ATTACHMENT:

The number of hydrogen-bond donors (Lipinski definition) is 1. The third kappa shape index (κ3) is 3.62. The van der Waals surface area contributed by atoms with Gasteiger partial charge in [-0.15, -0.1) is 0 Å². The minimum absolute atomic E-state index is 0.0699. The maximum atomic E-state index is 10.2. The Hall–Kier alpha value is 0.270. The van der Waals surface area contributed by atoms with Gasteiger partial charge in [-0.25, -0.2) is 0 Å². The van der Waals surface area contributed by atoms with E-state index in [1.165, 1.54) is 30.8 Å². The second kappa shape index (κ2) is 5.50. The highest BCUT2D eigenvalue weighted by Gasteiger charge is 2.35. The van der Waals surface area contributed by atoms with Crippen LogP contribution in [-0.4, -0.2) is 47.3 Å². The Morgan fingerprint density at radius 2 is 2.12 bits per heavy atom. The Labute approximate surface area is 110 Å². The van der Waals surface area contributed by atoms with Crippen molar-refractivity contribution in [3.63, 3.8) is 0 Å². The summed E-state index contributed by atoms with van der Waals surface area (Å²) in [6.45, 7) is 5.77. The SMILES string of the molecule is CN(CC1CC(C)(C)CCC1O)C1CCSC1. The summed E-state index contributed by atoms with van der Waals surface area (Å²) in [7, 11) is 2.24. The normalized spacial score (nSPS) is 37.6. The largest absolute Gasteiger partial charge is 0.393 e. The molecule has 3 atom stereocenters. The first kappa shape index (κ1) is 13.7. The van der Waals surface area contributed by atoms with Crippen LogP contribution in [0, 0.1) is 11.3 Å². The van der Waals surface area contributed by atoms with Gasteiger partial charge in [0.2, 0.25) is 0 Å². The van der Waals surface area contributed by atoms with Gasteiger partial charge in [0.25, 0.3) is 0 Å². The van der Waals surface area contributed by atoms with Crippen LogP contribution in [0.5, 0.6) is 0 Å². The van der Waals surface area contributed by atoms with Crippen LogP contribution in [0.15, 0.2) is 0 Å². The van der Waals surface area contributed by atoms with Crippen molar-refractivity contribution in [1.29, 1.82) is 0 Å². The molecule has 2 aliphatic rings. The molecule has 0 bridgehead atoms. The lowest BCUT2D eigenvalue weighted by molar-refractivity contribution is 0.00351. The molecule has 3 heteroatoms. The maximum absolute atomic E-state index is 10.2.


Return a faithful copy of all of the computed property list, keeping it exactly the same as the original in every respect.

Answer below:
The number of hydrogen-bond donors (Lipinski definition) is 1. The third kappa shape index (κ3) is 3.62. The van der Waals surface area contributed by atoms with Gasteiger partial charge in [-0.15, -0.1) is 0 Å². The minimum absolute atomic E-state index is 0.0699. The maximum atomic E-state index is 10.2. The Hall–Kier alpha value is 0.270. The van der Waals surface area contributed by atoms with Gasteiger partial charge in [-0.25, -0.2) is 0 Å². The van der Waals surface area contributed by atoms with E-state index in [1.165, 1.54) is 30.8 Å². The second kappa shape index (κ2) is 5.50. The highest BCUT2D eigenvalue weighted by Gasteiger charge is 2.35. The van der Waals surface area contributed by atoms with Crippen LogP contribution in [-0.4, -0.2) is 47.3 Å². The Morgan fingerprint density at radius 2 is 2.12 bits per heavy atom. The Labute approximate surface area is 110 Å². The van der Waals surface area contributed by atoms with Crippen molar-refractivity contribution in [3.63, 3.8) is 0 Å². The summed E-state index contributed by atoms with van der Waals surface area (Å²) in [6.45, 7) is 5.77. The SMILES string of the molecule is CN(CC1CC(C)(C)CCC1O)C1CCSC1. The summed E-state index contributed by atoms with van der Waals surface area (Å²) in [7, 11) is 2.24. The normalized spacial score (nSPS) is 37.6. The largest absolute Gasteiger partial charge is 0.393 e. The molecule has 3 atom stereocenters. The first kappa shape index (κ1) is 13.7. The van der Waals surface area contributed by atoms with Crippen LogP contribution in [0, 0.1) is 11.3 Å². The van der Waals surface area contributed by atoms with Gasteiger partial charge in [0.2, 0.25) is 0 Å². The van der Waals surface area contributed by atoms with Gasteiger partial charge in [0.25, 0.3) is 0 Å². The van der Waals surface area contributed by atoms with Crippen LogP contribution in [0.5, 0.6) is 0 Å². The van der Waals surface area contributed by atoms with Crippen LogP contribution in [0.15, 0.2) is 0 Å². The van der Waals surface area contributed by atoms with Crippen molar-refractivity contribution in [1.29, 1.82) is 0 Å². The molecule has 2 aliphatic rings. The molecule has 0 bridgehead atoms. The lowest BCUT2D eigenvalue weighted by molar-refractivity contribution is 0.00351. The molecule has 3 heteroatoms. The maximum absolute atomic E-state index is 10.2.